A Head Full of Coronavirus Research, Part 6

By May 24, 2020 June 14th, 2020 Commentary

Even on the holiday weekend the papers just keep rolling in.

What would the day be without an antibody study.  This one looks at mucus antibodies.  (Medrxiv Paper)   The authors looked at the development of systemic and mucosal antibodies during the course of mild and severe illness.  The authors note that coronavirus disease appears to be mild in about 80% of symptomatic patients and severe in 15% and critical in 5%.  I am not sure the numbers support that assertion, since they are Chinese numbers.  Why not use US numbers when they are available.  In any event, the researchers examined 56 confirmed patients with mild to severe illness, and 109 health care workers who were exposed to coronavirus patients, some with positive tests and some with negative ones.  They tracked development of antibodies to the spike protein, but longitudinally in only two mild case patients.  36 of the health care workers volunteered to have serum, nasal, saliva and tear antibody tests.  Severe cases in the patient cohort appeared to have higher levels of antibodies.   The most intriguing finding, however, is that among some health care workers who were negative for antibodies in blood, there were coronavirus specific antibodies in their nasal mucus.  There appeared to be more mucosal antibodies in younger workers.  As the authors note, this could be consistent with so few children and young people getting infected, or appearing not to get infected; they already have immune reactions in their upper airway to coronavirus.

Next up, another homeless shelter prevalence study.  (Medrxiv Paper)   People 18 years of age or older were studied in Rhode Island shelters.  Of about 300 tested individuals, 11.7% were positive by infection testing, but the rates varied from 0% at three shelters to 35% and 21% at others.  Only 20% of positive test persons had any symptoms and prevalence of coronavirus disease symptoms did not vary among those who tested positive or negative.  Not one had fever.  This is one explanation for why so many infection tests are negative, the symptoms are consistent with a lot of other causes.   The study again expresses concern about asymptomatic spread, but everyone now acknowledges much lower infectiousness of asymptomatic persons.  And as usual, the authors ignore the fact that all these positive tested persons were asymptomatic or had mild illness.  This is truly remarkable in a shelter population.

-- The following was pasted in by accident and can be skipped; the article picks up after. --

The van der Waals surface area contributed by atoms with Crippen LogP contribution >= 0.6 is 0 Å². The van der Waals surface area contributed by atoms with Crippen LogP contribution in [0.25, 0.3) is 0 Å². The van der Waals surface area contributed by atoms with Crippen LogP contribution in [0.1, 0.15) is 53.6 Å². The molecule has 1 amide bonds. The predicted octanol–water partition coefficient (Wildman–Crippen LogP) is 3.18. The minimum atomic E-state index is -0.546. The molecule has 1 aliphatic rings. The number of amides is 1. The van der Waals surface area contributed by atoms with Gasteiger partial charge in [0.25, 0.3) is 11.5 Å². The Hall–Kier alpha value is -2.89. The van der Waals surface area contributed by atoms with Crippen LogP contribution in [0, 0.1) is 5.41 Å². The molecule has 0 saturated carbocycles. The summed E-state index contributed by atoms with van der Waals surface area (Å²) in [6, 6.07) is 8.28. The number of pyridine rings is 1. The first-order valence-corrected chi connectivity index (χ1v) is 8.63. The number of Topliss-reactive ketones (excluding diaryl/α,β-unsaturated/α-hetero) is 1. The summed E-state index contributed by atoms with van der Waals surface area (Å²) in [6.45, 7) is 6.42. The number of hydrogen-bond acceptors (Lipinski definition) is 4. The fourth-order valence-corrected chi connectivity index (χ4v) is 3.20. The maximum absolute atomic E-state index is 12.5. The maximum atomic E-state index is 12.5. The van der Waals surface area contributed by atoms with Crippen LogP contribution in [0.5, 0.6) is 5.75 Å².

So here is another study on the infectivity of asymptomatic persons.  (NIH Paper)  The study is from China and examined contacts by one infected person being treated at a hospital with 35 patients, 196 family members and 224 medical staff.  Okay, so out of all these contacts with uninfected persons, not one became infected.  The researchers concluded that transmission by asymptomatic persons might be “weak”.  How about non-existent.

Next up, another meta-review of asymptomatic proportion of infections and more bad research work.  (Medrxiv Paper)  This group of ding-dongs only looked at supposedly asymptomatic percent as a portion of confirmed positive test results. They found 11%.   As have others, they noted that many asymptomatic person who test positive may just be pre-symptomatic, but so what when you have a limited testing strategy.  They also noted inconsistent or non-definition of “symptoms” in the study.  What good is this kind of research; it tells you nothing about actual prevalence of infections and given that it doesn’t adjust for testing variation, all it really tells you is that if you only test people who think they have a symptom or their known contacts, you aren’t going to get many asymptomatic persons.

This paper purports to be a systematic review of studies on the susceptibility to and transmission of infection in children and adolescents.  (Medrixiv Paper)   The paper found a total of 18 studies, 9 contact tracing and 9 population screening.  Children had less than half the odds of an adult of being infected by an infected contact in contact tracing studies with one population-based one finding basically zero transmission by children.  They also were only 10% of likely causes for transmission in a household clusters study.  The authors strangely concluded that there was only weak preliminary evidence that children played a lesser role in both transmission and in being infected.

The next study looked at age patterns of case incidence over time, using Washington state as the test bed.  (Medrxiv Paper)  From March 1 to April 19, the incidence in persons over 60 dropped 10% and that in persons under age 39 rose 20%.  Can you say more testing.  Apparently the authors couldn’t.  And they said nothing about the nature of the cases, but did note a significant decline in hospitalizations even as positive test result percents rose.  The authors bizarrely concluded that coronavirus posed a significant morbidity and mortality risk to young people.  Really, taken a look at the CDC stats, or how about the ones in your own state, or how about just look at your own study results.  They also referred to this group as being at highest risk for spreading the virus.  Uhhh, not what the prior reported meta-analysis says or any other study I am aware of.  This is an example of a poorly researched and analyzed paper that just enrages me and leads to poor public policy.

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